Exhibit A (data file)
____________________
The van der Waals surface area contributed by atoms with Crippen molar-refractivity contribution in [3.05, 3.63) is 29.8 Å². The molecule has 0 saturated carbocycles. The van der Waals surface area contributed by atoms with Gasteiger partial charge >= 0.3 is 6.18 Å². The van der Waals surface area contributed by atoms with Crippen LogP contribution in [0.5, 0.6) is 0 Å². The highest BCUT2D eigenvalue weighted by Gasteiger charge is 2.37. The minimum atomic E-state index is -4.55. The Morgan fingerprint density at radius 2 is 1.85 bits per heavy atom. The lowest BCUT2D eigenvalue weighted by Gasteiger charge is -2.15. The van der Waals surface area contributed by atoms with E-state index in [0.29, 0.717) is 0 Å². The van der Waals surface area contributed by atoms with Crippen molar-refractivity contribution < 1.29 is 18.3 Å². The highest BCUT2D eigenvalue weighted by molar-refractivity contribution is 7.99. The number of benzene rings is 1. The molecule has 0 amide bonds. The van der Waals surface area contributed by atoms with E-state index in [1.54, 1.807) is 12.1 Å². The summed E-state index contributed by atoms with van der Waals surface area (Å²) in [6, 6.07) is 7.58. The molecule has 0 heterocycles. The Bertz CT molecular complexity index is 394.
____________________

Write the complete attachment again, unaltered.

The van der Waals surface area contributed by atoms with Crippen molar-refractivity contribution in [3.05, 3.63) is 29.8 Å². The molecule has 0 saturated carbocycles. The van der Waals surface area contributed by atoms with Gasteiger partial charge >= 0.3 is 6.18 Å². The van der Waals surface area contributed by atoms with Crippen LogP contribution in [0.5, 0.6) is 0 Å². The highest BCUT2D eigenvalue weighted by Gasteiger charge is 2.37. The minimum atomic E-state index is -4.55. The Morgan fingerprint density at radius 2 is 1.85 bits per heavy atom. The lowest BCUT2D eigenvalue weighted by Gasteiger charge is -2.15. The van der Waals surface area contributed by atoms with E-state index in [0.29, 0.717) is 0 Å². The van der Waals surface area contributed by atoms with Crippen molar-refractivity contribution < 1.29 is 18.3 Å². The highest BCUT2D eigenvalue weighted by molar-refractivity contribution is 7.99. The number of benzene rings is 1. The molecule has 0 amide bonds. The van der Waals surface area contributed by atoms with E-state index in [1.54, 1.807) is 12.1 Å². The summed E-state index contributed by atoms with van der Waals surface area (Å²) in [6, 6.07) is 7.58. The molecule has 0 heterocycles. The Bertz CT molecular complexity index is 394.